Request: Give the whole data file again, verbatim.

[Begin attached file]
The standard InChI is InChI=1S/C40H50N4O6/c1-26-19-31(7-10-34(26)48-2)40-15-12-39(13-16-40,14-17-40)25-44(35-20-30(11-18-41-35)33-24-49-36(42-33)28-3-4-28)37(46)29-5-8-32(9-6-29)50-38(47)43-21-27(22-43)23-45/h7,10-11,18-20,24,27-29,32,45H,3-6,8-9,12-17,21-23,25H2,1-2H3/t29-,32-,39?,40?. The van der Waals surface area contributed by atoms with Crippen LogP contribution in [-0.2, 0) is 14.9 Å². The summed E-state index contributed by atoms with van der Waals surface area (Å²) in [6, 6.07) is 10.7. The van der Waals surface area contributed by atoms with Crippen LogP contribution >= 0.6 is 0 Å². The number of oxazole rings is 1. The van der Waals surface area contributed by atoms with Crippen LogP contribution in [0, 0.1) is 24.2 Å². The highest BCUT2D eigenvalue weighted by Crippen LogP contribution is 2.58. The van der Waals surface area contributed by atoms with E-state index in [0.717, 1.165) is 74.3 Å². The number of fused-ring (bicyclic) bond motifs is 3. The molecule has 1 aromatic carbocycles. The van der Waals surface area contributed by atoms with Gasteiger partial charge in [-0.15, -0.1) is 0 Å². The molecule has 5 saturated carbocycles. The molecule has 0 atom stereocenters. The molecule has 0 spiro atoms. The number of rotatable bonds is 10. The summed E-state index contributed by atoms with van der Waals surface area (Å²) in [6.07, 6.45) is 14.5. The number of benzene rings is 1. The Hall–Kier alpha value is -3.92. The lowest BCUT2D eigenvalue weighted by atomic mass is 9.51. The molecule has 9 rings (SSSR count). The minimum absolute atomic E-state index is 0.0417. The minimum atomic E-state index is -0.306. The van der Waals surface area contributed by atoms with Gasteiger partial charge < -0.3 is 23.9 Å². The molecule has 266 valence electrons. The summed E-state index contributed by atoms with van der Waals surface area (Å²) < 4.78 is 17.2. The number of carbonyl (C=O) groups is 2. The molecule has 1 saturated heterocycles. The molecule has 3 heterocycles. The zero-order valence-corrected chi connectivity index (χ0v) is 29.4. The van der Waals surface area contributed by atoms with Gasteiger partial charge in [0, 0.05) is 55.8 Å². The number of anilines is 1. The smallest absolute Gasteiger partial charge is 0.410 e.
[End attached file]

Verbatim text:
The standard InChI is InChI=1S/C40H50N4O6/c1-26-19-31(7-10-34(26)48-2)40-15-12-39(13-16-40,14-17-40)25-44(35-20-30(11-18-41-35)33-24-49-36(42-33)28-3-4-28)37(46)29-5-8-32(9-6-29)50-38(47)43-21-27(22-43)23-45/h7,10-11,18-20,24,27-29,32,45H,3-6,8-9,12-17,21-23,25H2,1-2H3/t29-,32-,39?,40?. The van der Waals surface area contributed by atoms with Crippen LogP contribution in [-0.2, 0) is 14.9 Å². The summed E-state index contributed by atoms with van der Waals surface area (Å²) in [6, 6.07) is 10.7. The van der Waals surface area contributed by atoms with Crippen LogP contribution >= 0.6 is 0 Å². The number of oxazole rings is 1. The van der Waals surface area contributed by atoms with Crippen LogP contribution in [0, 0.1) is 24.2 Å². The highest BCUT2D eigenvalue weighted by Crippen LogP contribution is 2.58. The van der Waals surface area contributed by atoms with E-state index in [0.717, 1.165) is 74.3 Å². The number of fused-ring (bicyclic) bond motifs is 3. The molecule has 1 aromatic carbocycles. The van der Waals surface area contributed by atoms with Gasteiger partial charge in [-0.15, -0.1) is 0 Å². The molecule has 5 saturated carbocycles. The molecule has 0 atom stereocenters. The molecule has 0 spiro atoms. The number of rotatable bonds is 10. The summed E-state index contributed by atoms with van der Waals surface area (Å²) in [6.07, 6.45) is 14.5. The number of benzene rings is 1. The Hall–Kier alpha value is -3.92. The lowest BCUT2D eigenvalue weighted by atomic mass is 9.51. The molecule has 9 rings (SSSR count). The minimum absolute atomic E-state index is 0.0417. The minimum atomic E-state index is -0.306. The van der Waals surface area contributed by atoms with Gasteiger partial charge < -0.3 is 23.9 Å². The molecule has 266 valence electrons. The summed E-state index contributed by atoms with van der Waals surface area (Å²) < 4.78 is 17.2. The number of carbonyl (C=O) groups is 2. The molecule has 1 saturated heterocycles. The molecule has 3 heterocycles. The zero-order valence-corrected chi connectivity index (χ0v) is 29.4. The van der Waals surface area contributed by atoms with Gasteiger partial charge in [0, 0.05) is 55.8 Å². The number of anilines is 1. The smallest absolute Gasteiger partial charge is 0.410 e.